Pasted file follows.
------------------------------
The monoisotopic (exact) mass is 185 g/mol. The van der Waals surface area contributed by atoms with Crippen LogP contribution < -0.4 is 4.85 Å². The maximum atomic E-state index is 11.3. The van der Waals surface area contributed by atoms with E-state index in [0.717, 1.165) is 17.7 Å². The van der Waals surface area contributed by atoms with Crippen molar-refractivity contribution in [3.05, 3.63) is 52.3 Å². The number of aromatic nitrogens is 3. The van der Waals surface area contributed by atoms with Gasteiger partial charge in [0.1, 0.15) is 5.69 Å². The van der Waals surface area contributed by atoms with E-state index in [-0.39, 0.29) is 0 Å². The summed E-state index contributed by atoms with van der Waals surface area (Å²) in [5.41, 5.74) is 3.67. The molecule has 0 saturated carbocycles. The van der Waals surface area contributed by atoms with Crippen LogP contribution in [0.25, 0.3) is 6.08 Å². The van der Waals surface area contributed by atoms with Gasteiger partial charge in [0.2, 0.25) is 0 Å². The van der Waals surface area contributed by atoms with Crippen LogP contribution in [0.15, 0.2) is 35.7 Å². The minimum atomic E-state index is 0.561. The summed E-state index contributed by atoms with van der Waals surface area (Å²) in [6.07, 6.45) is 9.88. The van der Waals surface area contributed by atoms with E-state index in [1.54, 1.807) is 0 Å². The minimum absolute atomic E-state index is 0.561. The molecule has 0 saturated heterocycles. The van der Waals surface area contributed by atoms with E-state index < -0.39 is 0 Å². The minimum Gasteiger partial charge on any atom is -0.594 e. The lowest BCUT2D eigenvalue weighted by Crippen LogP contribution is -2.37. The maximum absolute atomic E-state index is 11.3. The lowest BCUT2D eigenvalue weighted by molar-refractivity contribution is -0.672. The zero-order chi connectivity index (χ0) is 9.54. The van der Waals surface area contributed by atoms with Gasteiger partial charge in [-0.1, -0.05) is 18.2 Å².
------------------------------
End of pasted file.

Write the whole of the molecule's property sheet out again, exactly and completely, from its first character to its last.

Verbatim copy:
The monoisotopic (exact) mass is 185 g/mol. The van der Waals surface area contributed by atoms with Crippen LogP contribution < -0.4 is 4.85 Å². The maximum atomic E-state index is 11.3. The van der Waals surface area contributed by atoms with E-state index in [0.717, 1.165) is 17.7 Å². The van der Waals surface area contributed by atoms with Crippen molar-refractivity contribution in [3.05, 3.63) is 52.3 Å². The number of aromatic nitrogens is 3. The van der Waals surface area contributed by atoms with Gasteiger partial charge in [0.1, 0.15) is 5.69 Å². The van der Waals surface area contributed by atoms with E-state index in [-0.39, 0.29) is 0 Å². The summed E-state index contributed by atoms with van der Waals surface area (Å²) in [5.41, 5.74) is 3.67. The molecule has 0 saturated carbocycles. The van der Waals surface area contributed by atoms with Crippen LogP contribution in [0.25, 0.3) is 6.08 Å². The van der Waals surface area contributed by atoms with Gasteiger partial charge in [0.2, 0.25) is 0 Å². The van der Waals surface area contributed by atoms with Crippen LogP contribution in [0.15, 0.2) is 35.7 Å². The minimum atomic E-state index is 0.561. The summed E-state index contributed by atoms with van der Waals surface area (Å²) in [6.07, 6.45) is 9.88. The van der Waals surface area contributed by atoms with E-state index in [1.54, 1.807) is 0 Å². The minimum absolute atomic E-state index is 0.561. The molecule has 0 saturated heterocycles. The van der Waals surface area contributed by atoms with E-state index < -0.39 is 0 Å². The minimum Gasteiger partial charge on any atom is -0.594 e. The lowest BCUT2D eigenvalue weighted by Crippen LogP contribution is -2.37. The maximum absolute atomic E-state index is 11.3. The lowest BCUT2D eigenvalue weighted by molar-refractivity contribution is -0.672. The zero-order chi connectivity index (χ0) is 9.54. The van der Waals surface area contributed by atoms with Gasteiger partial charge in [-0.1, -0.05) is 18.2 Å².